Former premier and long-time Northern Pulp Nova Scotia director John Hamm says he has no regrets about his 2002 decision to sign a 25-year lease agreement with a previous owner of the Pictou County mill when his Progressive Conservatives were in power.
The Examiner tagged Hamm for a brief conversation Friday night following his appearance at the PC Party’s annual general meeting in Halifax.
The lease agreement allowed the mill to continue dumping wastewater into the already-polluted Boat Harbour lagoon on First Nations land until 2030. Breaking that lease 10 years early — as a result of legislation the McNeil Liberals passed in 2015 to close Boat Harbour and clean up the toxic mess — will cost Nova Scotia taxpayers either the price of building a new treatment facility (estimated at $130-million by the mill owner) or direct financial compensation to the Indonesian owners of Northern Pulp.
The size of that cheque to the mill’s owners is still being negotiated, but the payout is triggered by the existence of the current 25-year lease agreement between the mill and the Hamm government.
In a wrinkle that highlights the thin curtain between political and private careers in Nova Scotia, former Hamm is now Chair of the Board of Northern Resources Nova Scotia Corporation, the umbrella company for the mill’s operating company, Northern Pulp Nova Scotia (NPNS). Hamm has been a director of NPNS for the past decade.
The other corporate directors of the operating company include the mill’s general manager Bruce Chapman, technical manager Terri Fraser, and Choong Wei Tan of Richmond, British Columbia., the head office for Paper Excellence Canada.
But back to that brief conversation with Hamm. Given the significance of that Boat Harbour lease to the current situation, I asked the former premier if he had any regrets about that decision that saw Supply and Services Minister Ron Russell sign the long-term agreement in 2002 with then mill owner Kimberly-Clark.
“No, I don’t,” said Hamm without hesitation. “I’m from Pictou County and I know how important forestry is to this province and I know the history of the mill which has passed through a number of owners and governments. There have been a lot of past wrongs that the present company is having to wear.”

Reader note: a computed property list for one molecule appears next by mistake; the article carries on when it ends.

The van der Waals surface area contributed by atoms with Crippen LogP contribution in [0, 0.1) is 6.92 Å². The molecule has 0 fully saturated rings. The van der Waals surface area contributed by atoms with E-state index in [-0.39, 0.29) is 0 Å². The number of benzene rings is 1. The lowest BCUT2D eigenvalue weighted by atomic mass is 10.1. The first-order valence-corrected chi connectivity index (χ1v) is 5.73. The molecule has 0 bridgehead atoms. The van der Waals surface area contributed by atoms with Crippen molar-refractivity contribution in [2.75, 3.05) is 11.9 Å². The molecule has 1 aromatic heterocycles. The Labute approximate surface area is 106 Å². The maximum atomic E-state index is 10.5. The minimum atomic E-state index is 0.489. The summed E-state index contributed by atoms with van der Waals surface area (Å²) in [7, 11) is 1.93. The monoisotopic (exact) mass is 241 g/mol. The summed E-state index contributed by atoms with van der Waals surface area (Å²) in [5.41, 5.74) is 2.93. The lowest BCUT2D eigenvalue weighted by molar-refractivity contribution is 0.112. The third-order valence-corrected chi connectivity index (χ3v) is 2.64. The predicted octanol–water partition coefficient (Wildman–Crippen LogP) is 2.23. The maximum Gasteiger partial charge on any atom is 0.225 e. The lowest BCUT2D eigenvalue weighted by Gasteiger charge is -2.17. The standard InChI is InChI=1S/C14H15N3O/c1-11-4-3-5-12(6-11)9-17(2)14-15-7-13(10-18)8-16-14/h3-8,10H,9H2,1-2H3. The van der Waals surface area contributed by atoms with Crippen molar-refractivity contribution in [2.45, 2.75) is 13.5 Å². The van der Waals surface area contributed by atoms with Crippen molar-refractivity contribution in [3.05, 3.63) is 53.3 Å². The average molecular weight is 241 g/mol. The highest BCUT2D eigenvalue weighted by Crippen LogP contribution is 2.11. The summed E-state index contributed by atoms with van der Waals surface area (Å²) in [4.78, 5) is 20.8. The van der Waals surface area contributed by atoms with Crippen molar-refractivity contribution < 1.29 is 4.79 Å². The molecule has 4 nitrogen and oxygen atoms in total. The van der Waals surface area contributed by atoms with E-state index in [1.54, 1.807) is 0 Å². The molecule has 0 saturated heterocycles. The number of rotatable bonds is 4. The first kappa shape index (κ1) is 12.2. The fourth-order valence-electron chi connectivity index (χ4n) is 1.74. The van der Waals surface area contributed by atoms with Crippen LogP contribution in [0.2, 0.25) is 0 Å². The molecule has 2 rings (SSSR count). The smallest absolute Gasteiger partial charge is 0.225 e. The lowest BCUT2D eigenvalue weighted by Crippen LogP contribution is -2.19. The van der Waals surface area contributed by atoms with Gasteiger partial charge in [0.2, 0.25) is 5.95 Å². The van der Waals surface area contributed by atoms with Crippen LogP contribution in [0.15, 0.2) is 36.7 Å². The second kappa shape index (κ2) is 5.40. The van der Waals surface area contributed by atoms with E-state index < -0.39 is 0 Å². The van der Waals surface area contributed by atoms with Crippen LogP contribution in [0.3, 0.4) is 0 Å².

But couldn’t his government have chosen not to renew the lease, or at least commit to a shorter period than 25 years?
“Look,” said Hamm, “the previous government had made that commitment to the company and I don’t like breaking agreements that a previous government made.”
That’s partly true. The previous 10-year lease signed by Liberal Supply and Services Minister Gerald O’Malley was coming up for renewal (or not) in 2005. O’Malley was the same short-sighted cabinet minister in the John Savage government who in 1995 also signed an Indemnity Agreement which transferred any cost or liability associated with the shutdown or idling of the Boat Harbour treatment facility from the mill to the provincial taxpayer. That piece of paper, like the long-term lease, could also wind up costing big bucks. It makes one wonder which lawyer or lawyers gave the government advice on that file.
Still, in 2002 the Hamm government could have (a) opted for a shorter lease term or (b) done what the McNeil government finally did in 2015: pass legislation giving the company a deadline to find a new treatment option. A reading of author Joan Baxter’s book The Mill: Fifty Years of Pulp and Protest indicates that in 2002, there was still hope the treatment facility might close in 2005 as promised under the terms of the lease signed by Liberal O’Malley. But it didn’t happen.
Instead, a subsequent report in 2004 from an environmental consultant hired by the mill’s new owner — Neenah Paper — nixed a plan previously negotiated between the mill’s previous owner and the previous Liberal government to shutter the Boat Harbour lagoons and pipe the effluent farther into the Northumberland Strait because it could potentially cause more problems than it would solve. Sound familiar? Or prophetic?
Today, with the fishing community and the forestry community at loggerheads over the future of the mill, it seems inevitable there will be winners and losers. And aboriginal interest in ending more than half a century of the province permitting a succession of corporations to pollute its land, water, and air is a dimension which cannot be underestimated.
John Hamm hinted mysteriously there is a group working hard to bring the sides together, but that’s all he would say. Murky.